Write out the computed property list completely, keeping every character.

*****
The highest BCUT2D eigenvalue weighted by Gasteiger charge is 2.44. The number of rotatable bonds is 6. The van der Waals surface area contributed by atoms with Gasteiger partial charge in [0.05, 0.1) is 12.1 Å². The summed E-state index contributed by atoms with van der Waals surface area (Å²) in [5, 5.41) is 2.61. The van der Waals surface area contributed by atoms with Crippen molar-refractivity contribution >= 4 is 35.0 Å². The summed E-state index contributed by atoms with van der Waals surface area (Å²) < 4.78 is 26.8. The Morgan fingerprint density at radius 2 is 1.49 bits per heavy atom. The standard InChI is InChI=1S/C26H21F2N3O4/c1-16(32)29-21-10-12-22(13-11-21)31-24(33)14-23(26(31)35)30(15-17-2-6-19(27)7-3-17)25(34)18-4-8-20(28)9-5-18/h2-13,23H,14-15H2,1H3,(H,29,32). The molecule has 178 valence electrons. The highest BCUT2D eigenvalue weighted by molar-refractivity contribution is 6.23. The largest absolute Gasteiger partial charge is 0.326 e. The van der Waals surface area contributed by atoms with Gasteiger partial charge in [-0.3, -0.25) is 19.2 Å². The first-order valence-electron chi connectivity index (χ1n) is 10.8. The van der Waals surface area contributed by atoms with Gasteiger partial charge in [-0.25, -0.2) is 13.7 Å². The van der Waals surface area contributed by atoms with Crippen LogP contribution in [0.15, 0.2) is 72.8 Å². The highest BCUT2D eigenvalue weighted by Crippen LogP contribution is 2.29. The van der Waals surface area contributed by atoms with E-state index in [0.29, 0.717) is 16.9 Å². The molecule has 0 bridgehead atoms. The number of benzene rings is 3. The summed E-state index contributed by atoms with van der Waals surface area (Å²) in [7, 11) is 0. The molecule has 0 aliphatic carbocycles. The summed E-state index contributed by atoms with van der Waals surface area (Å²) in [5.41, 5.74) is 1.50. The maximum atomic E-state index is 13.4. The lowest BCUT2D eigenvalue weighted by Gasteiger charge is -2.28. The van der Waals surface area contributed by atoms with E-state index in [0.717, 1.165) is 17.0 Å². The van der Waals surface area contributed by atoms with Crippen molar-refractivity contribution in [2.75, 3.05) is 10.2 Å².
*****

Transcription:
The highest BCUT2D eigenvalue weighted by Gasteiger charge is 2.44. The number of rotatable bonds is 6. The van der Waals surface area contributed by atoms with Gasteiger partial charge in [0.05, 0.1) is 12.1 Å². The summed E-state index contributed by atoms with van der Waals surface area (Å²) in [5, 5.41) is 2.61. The van der Waals surface area contributed by atoms with Crippen molar-refractivity contribution >= 4 is 35.0 Å². The summed E-state index contributed by atoms with van der Waals surface area (Å²) < 4.78 is 26.8. The Morgan fingerprint density at radius 2 is 1.49 bits per heavy atom. The standard InChI is InChI=1S/C26H21F2N3O4/c1-16(32)29-21-10-12-22(13-11-21)31-24(33)14-23(26(31)35)30(15-17-2-6-19(27)7-3-17)25(34)18-4-8-20(28)9-5-18/h2-13,23H,14-15H2,1H3,(H,29,32). The molecule has 178 valence electrons. The highest BCUT2D eigenvalue weighted by molar-refractivity contribution is 6.23. The largest absolute Gasteiger partial charge is 0.326 e. The van der Waals surface area contributed by atoms with Gasteiger partial charge in [-0.3, -0.25) is 19.2 Å². The first-order valence-electron chi connectivity index (χ1n) is 10.8. The van der Waals surface area contributed by atoms with Gasteiger partial charge in [-0.25, -0.2) is 13.7 Å². The van der Waals surface area contributed by atoms with Crippen LogP contribution in [0.15, 0.2) is 72.8 Å². The highest BCUT2D eigenvalue weighted by Crippen LogP contribution is 2.29. The van der Waals surface area contributed by atoms with E-state index in [0.29, 0.717) is 16.9 Å². The molecule has 0 bridgehead atoms. The number of benzene rings is 3. The summed E-state index contributed by atoms with van der Waals surface area (Å²) in [7, 11) is 0. The molecule has 0 aliphatic carbocycles. The summed E-state index contributed by atoms with van der Waals surface area (Å²) in [5.41, 5.74) is 1.50. The maximum atomic E-state index is 13.4. The lowest BCUT2D eigenvalue weighted by Gasteiger charge is -2.28. The van der Waals surface area contributed by atoms with E-state index in [0.717, 1.165) is 17.0 Å². The van der Waals surface area contributed by atoms with Crippen molar-refractivity contribution in [2.75, 3.05) is 10.2 Å².